The baiting dilemma

Published 12:49 am Sunday, March 30, 2008

NATCHEZ — The bill passed by the Mississippi Senate last week that would allow the hunting of deer over grain or other food, commonly known as deer baiting, continues a controversy that has been raging for a long time.

Should Mississippi hunters be allowed to hunt deer with bait?

The divisiveness on the issue was demonstrated even in the vote as the bill passed by a razor-thin 25-24 margin.

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The bill now moves on to the House of Representatives, where it must be approved before heading to Gov. Haley Barbour’s desk for his signature.

Under the bill, food must be placed in a feeder.

The Senate amended the bill to require that feeders not be placed within 100 yards of someone’s property.

Another Senate change would allow for the use of spin feeders by the hunters.

Critics of the bill say deer baiting takes all the sport out of hunting while proponents of the bill say it will help control the state’s spiraling deer population, which is estimated at over 2 million.

“By allowing the hunters to use feeders and shoot over the deer eating, then they can selectively shoot certain deer,” Senate Wildlife Committee Chairman Tommy Gollot, R-Biloxi told the Senate during a debate before the vote. “You can control the population.”

Deer baiting is currently illegal in Mississippi and is punishable by a fine.

However, the law is almost impossible to enforce and many hunters currently bait anyway, local hunter Michael Petty said.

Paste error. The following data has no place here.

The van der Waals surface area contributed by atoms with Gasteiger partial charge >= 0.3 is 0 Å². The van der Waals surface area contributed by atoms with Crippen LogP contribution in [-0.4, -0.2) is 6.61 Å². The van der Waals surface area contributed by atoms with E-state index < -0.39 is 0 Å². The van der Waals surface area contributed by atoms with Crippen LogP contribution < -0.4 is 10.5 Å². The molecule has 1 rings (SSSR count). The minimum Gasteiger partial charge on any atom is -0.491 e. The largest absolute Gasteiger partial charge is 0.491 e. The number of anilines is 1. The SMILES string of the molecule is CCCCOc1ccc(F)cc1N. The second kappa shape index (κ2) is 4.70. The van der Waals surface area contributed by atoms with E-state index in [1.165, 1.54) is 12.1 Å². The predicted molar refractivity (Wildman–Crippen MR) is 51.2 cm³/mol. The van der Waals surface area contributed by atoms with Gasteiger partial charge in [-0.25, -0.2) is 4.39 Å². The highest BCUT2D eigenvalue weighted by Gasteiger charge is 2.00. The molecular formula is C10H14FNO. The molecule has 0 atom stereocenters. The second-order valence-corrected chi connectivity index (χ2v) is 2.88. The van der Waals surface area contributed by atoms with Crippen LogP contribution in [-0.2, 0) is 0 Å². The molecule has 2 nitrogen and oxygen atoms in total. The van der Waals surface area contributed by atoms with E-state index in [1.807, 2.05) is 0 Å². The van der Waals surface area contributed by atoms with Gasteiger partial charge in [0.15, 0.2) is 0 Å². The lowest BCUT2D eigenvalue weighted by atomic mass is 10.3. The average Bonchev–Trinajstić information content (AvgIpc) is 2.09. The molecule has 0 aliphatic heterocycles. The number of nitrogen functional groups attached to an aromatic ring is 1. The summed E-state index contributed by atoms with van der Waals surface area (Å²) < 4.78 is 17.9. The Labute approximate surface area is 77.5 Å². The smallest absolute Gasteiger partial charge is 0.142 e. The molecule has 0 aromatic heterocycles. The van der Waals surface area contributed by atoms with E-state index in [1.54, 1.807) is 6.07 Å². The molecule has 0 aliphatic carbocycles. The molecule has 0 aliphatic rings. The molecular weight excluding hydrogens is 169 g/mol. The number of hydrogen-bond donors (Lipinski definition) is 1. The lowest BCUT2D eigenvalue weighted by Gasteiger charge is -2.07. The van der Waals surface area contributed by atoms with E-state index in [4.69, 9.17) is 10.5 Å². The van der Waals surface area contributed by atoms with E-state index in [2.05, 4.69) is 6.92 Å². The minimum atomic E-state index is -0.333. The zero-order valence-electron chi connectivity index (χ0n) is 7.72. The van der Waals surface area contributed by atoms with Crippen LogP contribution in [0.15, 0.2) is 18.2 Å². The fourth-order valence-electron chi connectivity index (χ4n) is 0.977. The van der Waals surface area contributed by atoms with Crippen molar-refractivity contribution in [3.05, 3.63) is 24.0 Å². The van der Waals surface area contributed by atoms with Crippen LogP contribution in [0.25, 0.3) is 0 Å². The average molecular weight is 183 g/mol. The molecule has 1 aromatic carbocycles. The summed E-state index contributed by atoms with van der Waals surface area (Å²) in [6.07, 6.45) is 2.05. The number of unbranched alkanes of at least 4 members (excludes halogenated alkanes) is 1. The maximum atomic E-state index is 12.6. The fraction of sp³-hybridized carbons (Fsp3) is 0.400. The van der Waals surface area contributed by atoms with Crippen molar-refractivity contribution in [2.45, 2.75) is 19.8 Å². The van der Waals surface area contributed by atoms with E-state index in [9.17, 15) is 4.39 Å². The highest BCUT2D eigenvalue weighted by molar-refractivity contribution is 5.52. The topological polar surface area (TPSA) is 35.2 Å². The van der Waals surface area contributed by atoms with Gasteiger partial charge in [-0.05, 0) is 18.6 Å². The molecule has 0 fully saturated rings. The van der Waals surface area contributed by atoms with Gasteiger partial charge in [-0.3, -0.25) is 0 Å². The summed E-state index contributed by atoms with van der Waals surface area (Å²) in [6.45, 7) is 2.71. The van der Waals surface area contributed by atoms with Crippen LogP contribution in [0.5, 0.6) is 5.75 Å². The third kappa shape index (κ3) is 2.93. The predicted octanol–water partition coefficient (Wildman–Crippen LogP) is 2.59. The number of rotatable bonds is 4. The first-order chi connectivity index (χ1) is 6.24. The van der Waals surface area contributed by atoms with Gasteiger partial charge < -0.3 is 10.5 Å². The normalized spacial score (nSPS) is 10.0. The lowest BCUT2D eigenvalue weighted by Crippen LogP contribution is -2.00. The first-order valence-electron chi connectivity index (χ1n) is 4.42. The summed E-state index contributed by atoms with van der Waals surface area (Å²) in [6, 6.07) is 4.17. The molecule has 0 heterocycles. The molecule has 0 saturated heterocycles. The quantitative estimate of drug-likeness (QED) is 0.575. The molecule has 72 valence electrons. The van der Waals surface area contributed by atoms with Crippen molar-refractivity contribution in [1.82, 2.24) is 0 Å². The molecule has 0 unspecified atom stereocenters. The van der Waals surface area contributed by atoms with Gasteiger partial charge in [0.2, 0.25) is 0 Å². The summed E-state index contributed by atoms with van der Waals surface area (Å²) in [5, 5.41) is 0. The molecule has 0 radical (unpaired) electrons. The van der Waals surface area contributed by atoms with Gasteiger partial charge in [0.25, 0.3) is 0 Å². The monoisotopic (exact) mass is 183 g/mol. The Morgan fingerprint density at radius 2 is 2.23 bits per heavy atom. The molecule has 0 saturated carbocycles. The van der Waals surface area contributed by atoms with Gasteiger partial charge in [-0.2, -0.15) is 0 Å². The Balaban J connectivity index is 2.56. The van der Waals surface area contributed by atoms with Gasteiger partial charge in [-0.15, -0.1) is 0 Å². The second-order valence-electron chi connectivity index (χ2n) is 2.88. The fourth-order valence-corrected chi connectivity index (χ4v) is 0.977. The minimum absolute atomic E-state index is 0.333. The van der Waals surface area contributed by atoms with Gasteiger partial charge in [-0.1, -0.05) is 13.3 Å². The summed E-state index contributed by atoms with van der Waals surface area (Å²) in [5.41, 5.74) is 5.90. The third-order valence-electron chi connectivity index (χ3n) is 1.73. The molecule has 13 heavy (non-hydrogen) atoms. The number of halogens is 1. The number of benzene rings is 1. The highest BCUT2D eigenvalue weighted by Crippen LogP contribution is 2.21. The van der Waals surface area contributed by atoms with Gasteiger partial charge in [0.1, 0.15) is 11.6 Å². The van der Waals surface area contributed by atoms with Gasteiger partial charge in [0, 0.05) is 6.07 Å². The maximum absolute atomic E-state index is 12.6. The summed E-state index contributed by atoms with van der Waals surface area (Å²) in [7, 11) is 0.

“Everybody is already doing it anyway,” Petty said. “There’s no way to stop people from doing it.”

Petty said he does not bait deer, but wouldn’t have a problem with it if the bill is made law.

“As long as people do it in the right fashion, and don’t let the corn pile up and sour, I don’t have a problem with it,” he said. “I have no problem if it will help people shoot deer and control the herd. It’s a situation that needs to hurry up and be resolved.”

While Petty is comfortable with the idea of baiting deer, Roxie resident and deer hunter Keith Whitehead is very much against it.

“I am absolutely opposed to it,” Whitehead said. “When I grew up and learned to hunt, I was taught to go out and find a food source, look for the trail and find a place to hunt. All that is out the window now.

“All you have to do is throw a pile of corn out on the ground and put up your shooting house there. It takes all the sport out of it. It ceases to become hunting and becomes killing.”

Whitehead also said he doesn’t put much stock in the argument that deer baiting will help control the deer population.

“The department of wildlife regulates the number of deer you can kill in a season,” Whitehead said. “Fifteen years ago you could kill 10, now it’s down to five or seven. If they want to control the deer population, why not just increase the limit?

“The argument that it will control the deer population just doesn’t wash from that standpoint.”

Whether to bait deer or not bait deer is a contentious debate that has been raging for a long time and promises to continue as the bill continues to pass through the branches of the state government.